Pakistan hunts poachers of endangered national animal

Police in Pakistan are seeking nine men who illegally killed an endangered markhor goat in a national park, officials said Tuesday.

A police case has been registered against the hunters after they killed the markhor in the Chitral Gol National Park in northern Pakistan, close to the Afghan border on Monday, wildlife officials said.

The markhor, a large species of wild mountain goat noted for its huge corkscrew horns that can grow up to 1.5 metres (five feet) in length, is Pakistan's national animal.

The hunters escaped after they were challenged by park rangers, who managed to recover the animal's head and hide.

"We've some idea who the hunters are... my staff knew them and they will be identified if seen around. They could not be apprehended at the spot as they were fully equipped with lethal weapons," senior wildlife official for Chitral, Mohammad Shakil, told AFP.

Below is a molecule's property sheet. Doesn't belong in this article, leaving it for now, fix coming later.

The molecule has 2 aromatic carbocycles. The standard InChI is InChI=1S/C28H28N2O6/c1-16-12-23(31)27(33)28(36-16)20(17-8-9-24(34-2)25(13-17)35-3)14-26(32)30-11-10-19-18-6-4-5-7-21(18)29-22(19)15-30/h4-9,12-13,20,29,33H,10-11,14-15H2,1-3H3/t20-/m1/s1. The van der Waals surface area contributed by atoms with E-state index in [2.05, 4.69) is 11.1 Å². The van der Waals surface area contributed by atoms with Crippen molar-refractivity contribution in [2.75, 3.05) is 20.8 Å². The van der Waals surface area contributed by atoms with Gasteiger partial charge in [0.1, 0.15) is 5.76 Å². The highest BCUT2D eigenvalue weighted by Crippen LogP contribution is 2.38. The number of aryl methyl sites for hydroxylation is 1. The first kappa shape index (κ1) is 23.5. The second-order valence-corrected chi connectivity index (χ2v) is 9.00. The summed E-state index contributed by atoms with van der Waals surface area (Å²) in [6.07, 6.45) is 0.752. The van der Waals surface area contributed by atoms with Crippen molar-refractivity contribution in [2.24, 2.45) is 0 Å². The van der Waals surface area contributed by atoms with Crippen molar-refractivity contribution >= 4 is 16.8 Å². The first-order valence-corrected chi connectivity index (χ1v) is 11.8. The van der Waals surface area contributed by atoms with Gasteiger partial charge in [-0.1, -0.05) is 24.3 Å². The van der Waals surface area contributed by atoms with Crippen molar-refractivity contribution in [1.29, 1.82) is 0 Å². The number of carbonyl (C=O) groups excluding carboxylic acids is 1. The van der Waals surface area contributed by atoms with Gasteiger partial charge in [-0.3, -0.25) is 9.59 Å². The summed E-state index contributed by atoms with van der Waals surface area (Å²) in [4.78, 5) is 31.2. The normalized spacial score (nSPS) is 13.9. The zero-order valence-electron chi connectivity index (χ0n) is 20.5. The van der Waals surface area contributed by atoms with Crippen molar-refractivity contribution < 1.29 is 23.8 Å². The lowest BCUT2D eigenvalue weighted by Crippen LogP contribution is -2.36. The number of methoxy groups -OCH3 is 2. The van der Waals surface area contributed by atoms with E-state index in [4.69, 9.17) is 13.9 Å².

Conservation efforts have helped the animal make a comeback in recent years after numbers dwindled in the 1970s, but it is still listed as endangered on the International Union for Conservation of Nature (IUCN) "red list" of threatened species.

There are thought to be just 200 markhor in Chitral Gol, according to the IUCN, and fewer than 2,500 in total in the world. The population is spread over the mountains of Afghanistan, India, Pakistan, Tajikistan and Uzbekistan.

Pakistan issues a limited number of "trophy hunting" permits for the markhor each year, at a price of $95,000, but hunting is strictly forbidden in national parks.